Melisa Simic, VP Sustainable Finance, Environmental & Social Responsibility Advisory at ING
The Sustainable Development Goals (SDGs) are the blueprint to achieve a better and more sustainable future for all. Set by the United Nations Development Programme in 2015, the 17 SDGs and 169 targets included in the program address global sustainability challenges — including those related to poverty, inequality, climate, environmental degradation, prosperity, peace, and justice.
With a target date set for 2030, the clock is ticking for the 193 countries signed up to meet the deadline. According to the Business and Sustainable Development Commission, reaching these goals will unlock at least $12 trillion a year in economic development by 2030 and generate 380 million jobs, much of this in developing countries.
To meet the ambitious targets and deadline, banks will play a critical role in providing both finance and expertise. Banks are already well placed, owing to their current sustainability strategies, the markets in which they operate and their core businesses.
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Promoting New Business Models
Global sustainability challenges — including the extremes of climate change, population growth and resource scarcity — require that the finance sector lead the charge to adapt and promote new economic and business models. There are several ways that banks can help promote these goals.
First, banks must help businesses transition away from practices that undermine SDG goals, internalize these lessons in their own banking operations — and be proactive in creating sustainable solutions.
Second, banks must promote sustainable practices and provide banking solutions that help alleviate social and economic challenges. Although not listed as an individual goal, financial inclusion is crucial to many of the SDGs. By increasing efforts to reach the unbanked, the finance sector can help eliminate poverty, create jobs, improve healthcare and promote gender equality.
Third, and perhaps most critical, commercial lenders, international development banks and buy-side investment firms each have a unique role to play to successfully achieve these goals. Commercial banks are essential to finance the substantial investment needed, which is estimated to cost between $5 trillion to $7 trillion per year. International development banks are crucial to opening up viable opportunities for commercial banks. And finally, getting international investors on board is critical to funding these goals — and banks are essential to that, as they will need to help persuade investors to shift their focus away from short-term investments and embrace more long-term, development-based projects.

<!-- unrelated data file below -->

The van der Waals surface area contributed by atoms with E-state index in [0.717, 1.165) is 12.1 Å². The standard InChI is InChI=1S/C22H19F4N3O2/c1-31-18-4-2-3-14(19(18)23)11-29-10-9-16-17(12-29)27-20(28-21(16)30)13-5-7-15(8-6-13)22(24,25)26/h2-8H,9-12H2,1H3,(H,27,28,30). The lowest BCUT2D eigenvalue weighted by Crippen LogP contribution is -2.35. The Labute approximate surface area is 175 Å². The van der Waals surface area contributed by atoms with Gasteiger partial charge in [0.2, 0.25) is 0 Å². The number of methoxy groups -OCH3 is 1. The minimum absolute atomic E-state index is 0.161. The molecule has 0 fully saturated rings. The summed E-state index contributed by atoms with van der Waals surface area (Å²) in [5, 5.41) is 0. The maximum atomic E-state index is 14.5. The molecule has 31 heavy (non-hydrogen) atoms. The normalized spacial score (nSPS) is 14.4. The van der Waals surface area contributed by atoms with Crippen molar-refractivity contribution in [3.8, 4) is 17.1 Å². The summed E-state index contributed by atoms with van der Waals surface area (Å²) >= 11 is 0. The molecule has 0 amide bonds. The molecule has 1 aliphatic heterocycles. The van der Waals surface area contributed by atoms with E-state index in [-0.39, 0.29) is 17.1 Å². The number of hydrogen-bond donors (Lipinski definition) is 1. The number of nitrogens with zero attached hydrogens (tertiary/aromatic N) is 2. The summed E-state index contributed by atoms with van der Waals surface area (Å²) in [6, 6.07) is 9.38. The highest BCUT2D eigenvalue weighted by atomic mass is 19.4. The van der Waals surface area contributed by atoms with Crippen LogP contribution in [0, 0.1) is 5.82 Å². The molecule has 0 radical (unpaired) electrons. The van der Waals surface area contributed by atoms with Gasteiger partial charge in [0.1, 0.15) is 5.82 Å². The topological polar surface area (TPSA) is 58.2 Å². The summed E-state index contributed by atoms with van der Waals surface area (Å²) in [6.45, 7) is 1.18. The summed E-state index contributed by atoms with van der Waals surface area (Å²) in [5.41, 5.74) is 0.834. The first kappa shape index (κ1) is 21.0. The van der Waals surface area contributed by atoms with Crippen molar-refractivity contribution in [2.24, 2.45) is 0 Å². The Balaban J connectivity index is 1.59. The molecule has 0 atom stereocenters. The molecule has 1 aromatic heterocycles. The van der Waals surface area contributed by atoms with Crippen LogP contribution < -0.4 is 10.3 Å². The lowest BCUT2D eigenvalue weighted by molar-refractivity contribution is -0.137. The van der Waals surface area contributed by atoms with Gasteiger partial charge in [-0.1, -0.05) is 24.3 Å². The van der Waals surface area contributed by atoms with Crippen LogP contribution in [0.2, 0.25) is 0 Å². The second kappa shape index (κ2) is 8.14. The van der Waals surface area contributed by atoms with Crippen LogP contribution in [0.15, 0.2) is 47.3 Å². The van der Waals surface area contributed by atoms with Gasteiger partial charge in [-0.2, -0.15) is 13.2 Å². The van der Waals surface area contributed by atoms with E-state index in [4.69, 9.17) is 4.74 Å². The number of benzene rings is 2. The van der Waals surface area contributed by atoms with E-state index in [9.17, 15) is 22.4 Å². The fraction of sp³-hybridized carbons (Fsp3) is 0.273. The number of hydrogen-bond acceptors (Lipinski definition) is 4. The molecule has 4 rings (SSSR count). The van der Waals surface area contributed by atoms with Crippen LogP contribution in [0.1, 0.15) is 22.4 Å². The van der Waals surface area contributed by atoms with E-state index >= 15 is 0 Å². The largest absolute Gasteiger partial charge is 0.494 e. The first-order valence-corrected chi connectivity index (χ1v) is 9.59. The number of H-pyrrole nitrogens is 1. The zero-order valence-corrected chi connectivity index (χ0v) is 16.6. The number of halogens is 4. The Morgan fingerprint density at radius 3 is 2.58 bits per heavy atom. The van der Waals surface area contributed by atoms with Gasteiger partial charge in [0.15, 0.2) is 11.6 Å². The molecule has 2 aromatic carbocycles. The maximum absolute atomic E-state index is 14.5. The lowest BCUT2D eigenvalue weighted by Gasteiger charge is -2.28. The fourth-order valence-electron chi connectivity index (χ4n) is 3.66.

According to PwC, 90% of citizens say it’s important for businesses to sign up to the
SDGs, while 71% of businesses say they are already planning how they will respond to the SDGs. By promoting the SDGs, financing specific projects and reviewing the financial services they offer, banks can help their corporate customers match consumer expectations.
With 78% of citizens now saying that they are more likely to buy the goods and services of companies that had signed up to the SDGs (increasing 90% for citizens from Latin America) this is good business for both banks and their customers.
New Market Opportunities
Making the necessary adjustments to meet SDG goals will also bring innovation and new market opportunities — both drivers of business growth. Banks that take the lead in this area of expertise will be the ones driving a more sustainable future.
With just 12 years to fulfill the SDG goals, there is no time to waste. This is a genuine opportunity for banks to build trust and take a leading role towards a more sustainable future.